“I spent a semester in Virginia,” she explains. “I wanted to put my skills to the test. It was so different in America but it definitely strengthened my English and made me feel more confident.”

Júlia Isernn, a junior and fellow student, considers herself average at speaking and understanding English. She remarks on the challenge of learning English in Spain: “I think it’s pretty difficult because everything here is in Spanish, from the people speaking to advertisements, to food labels. When you’re young you don’t think it’s very important. It was just a subject you learned.”

However, as she grew older, Isernn began to discover the importance of English competency in Madrid, and the effect it has on her receiving a job after graduation. Both she and Cortina worry about youth unemployment in Madrid. “If you want a good position, you really need to know English,” Cortina says.

Many jobs in the city either highly recommend or even require that applicants know English, as they can communicate with the thousands of English-speaking travelers or English speaking clients abroad, therefore creating more business. Itio, a spunky, sharp tongued Hungarian man who is a regular at J&J’s intercambio, points out the irony of the situation, quipping, “They have to interview in English, for a Spanish job, at a Spanish company.”

Knowing English is not only expected from young adults seeking to soon enter the career world. It is also demanded of those already working in their fields. Today in Madrid, many businesses are urging their employees to strengthen their English skills. How workers go about it is their responsibility.

Luckily, J & J Books and Coffee is rather accommodating, holding intercambios three times each week, hosting many adults that are looking to improve their English on the insistence of their employers.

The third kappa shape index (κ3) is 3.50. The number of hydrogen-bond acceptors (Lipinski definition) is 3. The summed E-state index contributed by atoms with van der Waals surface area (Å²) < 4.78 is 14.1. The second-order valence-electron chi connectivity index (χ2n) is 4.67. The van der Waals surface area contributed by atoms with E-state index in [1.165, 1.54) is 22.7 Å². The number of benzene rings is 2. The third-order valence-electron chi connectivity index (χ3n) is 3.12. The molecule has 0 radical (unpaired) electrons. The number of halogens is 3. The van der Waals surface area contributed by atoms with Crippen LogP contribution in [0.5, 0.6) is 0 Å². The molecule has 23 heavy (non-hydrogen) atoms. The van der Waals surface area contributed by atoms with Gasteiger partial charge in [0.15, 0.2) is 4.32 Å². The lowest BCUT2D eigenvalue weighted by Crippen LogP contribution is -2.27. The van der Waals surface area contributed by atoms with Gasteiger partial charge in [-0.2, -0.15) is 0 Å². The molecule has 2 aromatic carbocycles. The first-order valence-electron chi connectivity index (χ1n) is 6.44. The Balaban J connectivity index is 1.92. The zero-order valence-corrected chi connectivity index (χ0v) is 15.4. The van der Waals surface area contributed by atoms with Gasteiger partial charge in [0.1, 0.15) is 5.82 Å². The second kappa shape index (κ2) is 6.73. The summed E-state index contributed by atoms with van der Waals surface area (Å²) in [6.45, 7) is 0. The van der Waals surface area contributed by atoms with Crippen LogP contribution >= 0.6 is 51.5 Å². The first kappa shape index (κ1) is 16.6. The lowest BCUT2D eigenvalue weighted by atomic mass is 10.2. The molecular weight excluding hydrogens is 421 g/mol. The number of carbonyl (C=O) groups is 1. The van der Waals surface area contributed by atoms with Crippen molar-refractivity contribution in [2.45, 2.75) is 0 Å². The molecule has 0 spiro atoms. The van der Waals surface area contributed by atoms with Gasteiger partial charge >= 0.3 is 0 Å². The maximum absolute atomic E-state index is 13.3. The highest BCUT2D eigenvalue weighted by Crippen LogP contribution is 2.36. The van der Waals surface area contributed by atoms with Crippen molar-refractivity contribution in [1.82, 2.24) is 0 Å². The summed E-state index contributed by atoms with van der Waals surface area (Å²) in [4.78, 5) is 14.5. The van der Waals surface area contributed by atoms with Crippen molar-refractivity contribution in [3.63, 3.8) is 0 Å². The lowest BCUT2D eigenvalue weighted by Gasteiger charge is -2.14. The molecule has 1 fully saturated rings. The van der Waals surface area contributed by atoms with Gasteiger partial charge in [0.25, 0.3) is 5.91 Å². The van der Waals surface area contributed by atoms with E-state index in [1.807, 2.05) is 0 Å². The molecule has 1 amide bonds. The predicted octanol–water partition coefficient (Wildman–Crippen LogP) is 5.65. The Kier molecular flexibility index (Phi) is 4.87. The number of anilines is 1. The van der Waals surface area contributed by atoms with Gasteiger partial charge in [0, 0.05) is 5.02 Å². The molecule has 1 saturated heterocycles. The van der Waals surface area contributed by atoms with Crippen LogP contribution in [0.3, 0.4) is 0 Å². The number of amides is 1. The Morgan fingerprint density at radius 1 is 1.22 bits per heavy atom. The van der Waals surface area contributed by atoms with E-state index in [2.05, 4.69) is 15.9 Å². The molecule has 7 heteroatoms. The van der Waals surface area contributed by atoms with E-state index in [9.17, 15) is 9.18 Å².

Soft-spoken, timid Ima is a middle-aged woman, working in engineering. She takes short sips of her wine and smiles softly as the attendees around her shuffle from one person to the next, loud chatter filling the J&J basement. She has previous knowledge of English, learning the language when she was a child. However, she, like many other Spanish adults, were not required to practice the language as often and for as long as today’s generation. This has now come to put her at a disadvantage, as she now has to play catch up. She quietly reveals that although she has been working in her field for quite some time, she is now being required to brush up on her English, for the threat of not receiving a promotion. She therefore sought an intercambio as an efficient solution.

Other Spanish professionals must improve their English to simply keep their job, let alone receive a promotion. Mar, a 30 year-old (Spaniard teaching) computer science teacher is one of them. She is desperate to improve her English. The high school where she works is considering making the program bilingual and therefore is requiring faculty to take an English competency exam. If she fails, she will lose her job. In her determination to pass the exam, she stopped SLU Madrid student Ivana Osmanovic as she was walking to the metro one day. “I heard her speaking in English with her friend Samantha,” she remarked. Having the threat of losing her job, Mar is keenly aware of Madrid’s push to learn English: “The standards are changing and more. If you don’t know English, you’re behind.”